(Les Temps Qui Changent)

Directed by André Techine. 2005.

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Nominated for the Golden Bear Award at the Berlin Film Festival, André Techine's Changing Times reunites French superstars Catherine Deneuve and Gerard Depardieu for the seventh time. Set in Tangiers, Morocco in the fifties, the film tackles large topics: temporary pleasure versus enduring commitment, the status of women in Morocco, bisexuality, and the economic gap between wealthy European nations and the third world, but none are fully developed. Along the way, we see refugees waiting by the sea hoping for voyage to Europe, Arabs slaughtering sheep in the desert, and women afraid to be seen in public with men. The film has a fragmentary quality and, in spite of some lyrical moments, is mainly a star vehicle that cannot decide whether it wants to be a comedy, a tragedy, or political commentary. 

The film begins as a landslide buries Antoine Lavau (Gerard Depardieu), a supervisor inspecting a construction site, and the film proceeds with flashbacks to Antoine's arrival in Tangiers and his subsequent life in Morocco. Lavau has come to Tangiers to expedite the building of an audiovisual center in the Tax Free Zone of Tangiers. Perhaps sexpedite might be more to the point as he has basically come to rekindle a romance with Cecile (Deneueve), his first love with whom he is still obsessed, even though he has not tried to contact her during the last thirty years out of fear of rejection. Cecile is a radio announcer on a late night music and talk show. Antoine sends her flowers anonymously and spends his nights listening to her voice on the radio. In a scene played for laughs, he even watches a video about voodoo so he can render her powerless to resist his advances. When the two finally meet, it is only after Antoine runs into a glass wall breaking his nose.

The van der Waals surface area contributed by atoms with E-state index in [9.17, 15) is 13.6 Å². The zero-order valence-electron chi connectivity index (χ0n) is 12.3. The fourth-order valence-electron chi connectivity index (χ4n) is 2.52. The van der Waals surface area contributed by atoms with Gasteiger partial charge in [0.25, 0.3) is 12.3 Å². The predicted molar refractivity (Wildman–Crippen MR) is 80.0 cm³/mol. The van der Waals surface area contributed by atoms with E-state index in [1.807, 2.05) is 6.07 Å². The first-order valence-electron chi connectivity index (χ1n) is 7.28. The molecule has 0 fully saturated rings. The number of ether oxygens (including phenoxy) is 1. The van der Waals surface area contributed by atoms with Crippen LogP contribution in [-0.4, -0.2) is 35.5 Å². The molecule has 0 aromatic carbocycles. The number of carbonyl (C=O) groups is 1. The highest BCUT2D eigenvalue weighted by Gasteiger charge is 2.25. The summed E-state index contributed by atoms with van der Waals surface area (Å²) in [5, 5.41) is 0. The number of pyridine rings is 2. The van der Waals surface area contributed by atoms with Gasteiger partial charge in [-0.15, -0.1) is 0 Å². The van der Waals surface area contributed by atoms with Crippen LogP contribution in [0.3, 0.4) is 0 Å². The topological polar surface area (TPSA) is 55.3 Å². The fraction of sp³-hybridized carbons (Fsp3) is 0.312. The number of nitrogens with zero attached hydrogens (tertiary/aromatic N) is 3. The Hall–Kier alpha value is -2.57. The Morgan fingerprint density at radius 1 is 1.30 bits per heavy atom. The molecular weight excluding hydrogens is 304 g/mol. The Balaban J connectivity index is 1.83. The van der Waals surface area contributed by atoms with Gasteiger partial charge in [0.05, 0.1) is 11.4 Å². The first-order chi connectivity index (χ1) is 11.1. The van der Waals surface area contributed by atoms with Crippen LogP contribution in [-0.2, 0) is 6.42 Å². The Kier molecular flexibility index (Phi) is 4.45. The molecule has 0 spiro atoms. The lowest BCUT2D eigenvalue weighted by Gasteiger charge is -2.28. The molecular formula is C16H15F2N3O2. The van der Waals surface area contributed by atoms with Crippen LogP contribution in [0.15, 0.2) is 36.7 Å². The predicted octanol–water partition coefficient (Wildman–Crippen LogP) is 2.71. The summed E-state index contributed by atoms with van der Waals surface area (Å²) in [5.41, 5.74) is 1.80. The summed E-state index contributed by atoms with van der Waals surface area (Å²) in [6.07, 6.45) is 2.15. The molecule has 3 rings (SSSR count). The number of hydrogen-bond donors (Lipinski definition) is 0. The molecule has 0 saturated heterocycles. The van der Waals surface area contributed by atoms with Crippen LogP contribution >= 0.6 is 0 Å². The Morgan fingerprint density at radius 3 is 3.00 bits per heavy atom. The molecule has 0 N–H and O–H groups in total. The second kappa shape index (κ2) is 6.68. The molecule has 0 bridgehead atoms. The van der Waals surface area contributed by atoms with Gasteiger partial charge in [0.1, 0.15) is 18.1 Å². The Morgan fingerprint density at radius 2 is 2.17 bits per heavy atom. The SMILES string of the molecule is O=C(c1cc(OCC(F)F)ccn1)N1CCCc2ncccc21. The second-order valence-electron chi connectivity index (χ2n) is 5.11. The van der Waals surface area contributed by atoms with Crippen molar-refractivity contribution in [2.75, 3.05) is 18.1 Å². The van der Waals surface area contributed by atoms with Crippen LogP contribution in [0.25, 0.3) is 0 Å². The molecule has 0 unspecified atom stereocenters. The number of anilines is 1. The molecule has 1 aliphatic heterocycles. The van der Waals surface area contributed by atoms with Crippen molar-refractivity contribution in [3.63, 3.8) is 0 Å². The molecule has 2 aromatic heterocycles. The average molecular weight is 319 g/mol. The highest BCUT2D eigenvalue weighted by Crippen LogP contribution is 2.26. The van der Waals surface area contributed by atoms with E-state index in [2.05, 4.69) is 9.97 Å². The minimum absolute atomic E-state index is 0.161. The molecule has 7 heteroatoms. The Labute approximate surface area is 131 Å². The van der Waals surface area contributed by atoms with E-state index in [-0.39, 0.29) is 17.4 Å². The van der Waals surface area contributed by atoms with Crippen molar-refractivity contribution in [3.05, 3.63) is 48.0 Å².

Cecile has changed greatly since coming to North Africa and has neither fond memories of Antoine nor any wish to rekindle their romance. She is remarried to Natan (Gilbert Melki), a Jewish doctor and they have one son, Sami (Malik Zidi), a bisexual, who has been living in Paris with his Moroccan girl friend Nadia (Lubna Azubal) and her son Said (Idir Elomri). He is in Tangier visiting his family for the holidays and renewing acquaintances with his Moroccan lover Bilal (Idir Rachati) who lives in a country estate well protected by a pack of none too friendly dogs. Nadia, who suffers from emotional problems and takes tranquilizers, wants to visit her twin sister Aicha while in Tangiers whom she hasn't seen in six years but Aicha refuses to see her, telling Nadia that it would complicate her life. These episodes have some tender moments but we do not learn enough about either sister or for that matter Sami or Bilal to have any emotional investment in their lives.
As Cecile's relationship with Natan becomes more and more strained, she begins to open up a little bit to Antoine and starts to show some affection, but this is interrupted by Antoine's accident at the site, leading to a contrived and predictable resolution of the plot. Although Changing Times contains some fine performances by two outstanding professionals, little emotion is conveyed and I did not find the relationship to be truly convincing. The times they are-a changin' and if this film is any indication of the direction of André Techine's work, it is not for the better. Perhaps someone should have considered putting a voodoo spell on the scriptwriter. As it is, there is much good intention but little magic.


Howard Schumann
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